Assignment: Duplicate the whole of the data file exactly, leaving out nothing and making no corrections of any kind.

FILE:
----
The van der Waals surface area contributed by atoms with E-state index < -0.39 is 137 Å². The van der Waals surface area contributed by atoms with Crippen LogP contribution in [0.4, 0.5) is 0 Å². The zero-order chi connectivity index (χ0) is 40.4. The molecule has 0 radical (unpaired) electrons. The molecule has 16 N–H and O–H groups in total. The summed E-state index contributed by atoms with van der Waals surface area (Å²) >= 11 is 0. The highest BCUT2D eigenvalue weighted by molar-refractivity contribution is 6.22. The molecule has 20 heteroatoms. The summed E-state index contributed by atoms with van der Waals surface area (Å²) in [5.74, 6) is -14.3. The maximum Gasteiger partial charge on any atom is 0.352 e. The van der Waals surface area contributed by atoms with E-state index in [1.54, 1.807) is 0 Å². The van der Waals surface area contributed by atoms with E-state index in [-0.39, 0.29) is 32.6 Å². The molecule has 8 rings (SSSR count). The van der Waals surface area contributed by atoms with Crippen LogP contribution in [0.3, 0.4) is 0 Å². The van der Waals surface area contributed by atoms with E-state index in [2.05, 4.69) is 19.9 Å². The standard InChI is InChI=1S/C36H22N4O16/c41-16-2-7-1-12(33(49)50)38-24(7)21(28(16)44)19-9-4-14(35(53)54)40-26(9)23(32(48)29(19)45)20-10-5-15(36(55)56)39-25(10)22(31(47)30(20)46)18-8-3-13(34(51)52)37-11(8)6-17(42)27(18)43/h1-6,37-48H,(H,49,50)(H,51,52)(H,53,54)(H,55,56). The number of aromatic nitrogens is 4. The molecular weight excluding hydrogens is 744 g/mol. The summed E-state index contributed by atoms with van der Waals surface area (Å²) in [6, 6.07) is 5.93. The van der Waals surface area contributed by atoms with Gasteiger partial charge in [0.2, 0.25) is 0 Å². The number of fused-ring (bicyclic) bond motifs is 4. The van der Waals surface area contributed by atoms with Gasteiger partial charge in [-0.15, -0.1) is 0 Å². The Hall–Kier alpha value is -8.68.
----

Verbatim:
The van der Waals surface area contributed by atoms with E-state index < -0.39 is 137 Å². The van der Waals surface area contributed by atoms with Crippen LogP contribution in [0.4, 0.5) is 0 Å². The zero-order chi connectivity index (χ0) is 40.4. The molecule has 0 radical (unpaired) electrons. The molecule has 16 N–H and O–H groups in total. The summed E-state index contributed by atoms with van der Waals surface area (Å²) >= 11 is 0. The highest BCUT2D eigenvalue weighted by molar-refractivity contribution is 6.22. The molecule has 20 heteroatoms. The summed E-state index contributed by atoms with van der Waals surface area (Å²) in [5.74, 6) is -14.3. The maximum Gasteiger partial charge on any atom is 0.352 e. The van der Waals surface area contributed by atoms with E-state index in [1.54, 1.807) is 0 Å². The van der Waals surface area contributed by atoms with E-state index in [-0.39, 0.29) is 32.6 Å². The molecule has 8 rings (SSSR count). The van der Waals surface area contributed by atoms with Crippen LogP contribution in [0.3, 0.4) is 0 Å². The van der Waals surface area contributed by atoms with E-state index in [2.05, 4.69) is 19.9 Å². The standard InChI is InChI=1S/C36H22N4O16/c41-16-2-7-1-12(33(49)50)38-24(7)21(28(16)44)19-9-4-14(35(53)54)40-26(9)23(32(48)29(19)45)20-10-5-15(36(55)56)39-25(10)22(31(47)30(20)46)18-8-3-13(34(51)52)37-11(8)6-17(42)27(18)43/h1-6,37-48H,(H,49,50)(H,51,52)(H,53,54)(H,55,56). The number of aromatic nitrogens is 4. The molecular weight excluding hydrogens is 744 g/mol. The summed E-state index contributed by atoms with van der Waals surface area (Å²) in [6, 6.07) is 5.93. The van der Waals surface area contributed by atoms with Gasteiger partial charge in [0.2, 0.25) is 0 Å². The number of fused-ring (bicyclic) bond motifs is 4. The van der Waals surface area contributed by atoms with Gasteiger partial charge in [-0.15, -0.1) is 0 Å². The Hall–Kier alpha value is -8.68.